Monnaie romaine
Strasbourg, Argentoratum, camp romain
 The past

From Barbarians to Rome

According to legend, Strasbourg, originally known as Argentorate, traces its ancestory back to the mythical Trébéta who was the son of Sémiramis and the supposed father of the Trévires and Triboques (the Celts of Trève and lower Alsace). Archeologists and historians have given justice to this myth by taking us through their excavation of the earliest traces of Strasbourg's history which recount the civilization of Rhénanie 700,000 years ago.

Before the creation of Argentoratum by the Romans in 12 B.C., the origins of Strasbourg may be traced back to the existence of Argentorate. Argentorate was a large celtic village with at least one permanent activity. This site had been previously occupied by a varied group of people who completed sporadic and successive activities.

Contrary to a persistant legend, the Romans did not arrive to find a virgin forest occupied by a few uncultivated barbarians who passed their time trying to painstakingly maintain the little light they had thusfar shed on humanity. In reality, people had been present in this sector for already 700,000 years: Alsace had five thousand years of agricultural development and two thousand years of metalurgy. Different groups of people had come to Alsace from Central Europe and the occidental borders of Europe as far as the Atlantic and the English Channel, in addition to the Black Sea and the Aegean Sea. Their presence is attested to by the fabulous collection of objects they left behind, including jewels and arms, which may be found in the Archeological Museum of Strasbourg. Geography directs history: this site, from the outset, due to its geographical complexity and diversity paved the way for fascinating events.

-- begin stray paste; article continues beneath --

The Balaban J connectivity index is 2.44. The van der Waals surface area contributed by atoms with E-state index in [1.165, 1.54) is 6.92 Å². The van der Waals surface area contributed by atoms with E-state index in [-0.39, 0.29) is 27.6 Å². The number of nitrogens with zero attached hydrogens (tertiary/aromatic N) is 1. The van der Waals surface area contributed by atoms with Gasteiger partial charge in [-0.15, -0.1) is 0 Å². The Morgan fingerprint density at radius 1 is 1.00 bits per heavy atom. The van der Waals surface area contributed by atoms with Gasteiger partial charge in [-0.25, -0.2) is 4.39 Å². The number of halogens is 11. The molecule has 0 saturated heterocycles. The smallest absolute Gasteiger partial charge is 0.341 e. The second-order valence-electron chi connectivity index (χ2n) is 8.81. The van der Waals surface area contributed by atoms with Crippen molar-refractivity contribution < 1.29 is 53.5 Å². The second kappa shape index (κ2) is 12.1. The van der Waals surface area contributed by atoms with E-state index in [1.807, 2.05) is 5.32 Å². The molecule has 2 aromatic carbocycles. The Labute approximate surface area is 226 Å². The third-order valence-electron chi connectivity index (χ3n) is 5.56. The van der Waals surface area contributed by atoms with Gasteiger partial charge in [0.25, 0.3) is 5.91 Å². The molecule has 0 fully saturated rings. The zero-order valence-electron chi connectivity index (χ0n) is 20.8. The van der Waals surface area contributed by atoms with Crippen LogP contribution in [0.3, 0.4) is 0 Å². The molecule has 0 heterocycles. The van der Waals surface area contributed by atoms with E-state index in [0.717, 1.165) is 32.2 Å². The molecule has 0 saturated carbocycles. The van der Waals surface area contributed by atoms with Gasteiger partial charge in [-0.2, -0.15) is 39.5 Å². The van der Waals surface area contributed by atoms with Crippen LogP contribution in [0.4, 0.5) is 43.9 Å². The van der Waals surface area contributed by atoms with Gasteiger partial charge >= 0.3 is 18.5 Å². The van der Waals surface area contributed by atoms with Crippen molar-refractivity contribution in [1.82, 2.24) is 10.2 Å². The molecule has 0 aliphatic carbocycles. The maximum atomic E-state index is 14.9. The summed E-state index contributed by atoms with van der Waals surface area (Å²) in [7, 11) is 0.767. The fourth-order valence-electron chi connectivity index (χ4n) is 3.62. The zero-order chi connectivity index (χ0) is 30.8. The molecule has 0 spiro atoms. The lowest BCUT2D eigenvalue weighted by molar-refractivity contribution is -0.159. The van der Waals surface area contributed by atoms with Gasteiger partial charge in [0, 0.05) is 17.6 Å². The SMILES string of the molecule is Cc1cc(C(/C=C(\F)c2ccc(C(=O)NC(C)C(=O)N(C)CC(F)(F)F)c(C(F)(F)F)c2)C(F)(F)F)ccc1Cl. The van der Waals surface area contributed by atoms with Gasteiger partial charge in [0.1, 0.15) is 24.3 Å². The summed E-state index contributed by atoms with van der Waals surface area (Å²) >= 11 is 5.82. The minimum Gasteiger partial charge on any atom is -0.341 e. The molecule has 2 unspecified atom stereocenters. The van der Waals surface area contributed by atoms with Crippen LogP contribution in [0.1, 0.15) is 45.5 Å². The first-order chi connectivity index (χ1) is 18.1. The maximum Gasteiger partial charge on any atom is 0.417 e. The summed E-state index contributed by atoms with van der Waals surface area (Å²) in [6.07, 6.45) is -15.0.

Concerning the original location of Strasbourg, one is obliged to highlight the following two perfectly obvious and contradictory aspects:
-the location was advantageous as it represented a potentially powerful circulation hub with its dense system of water canals and land paths;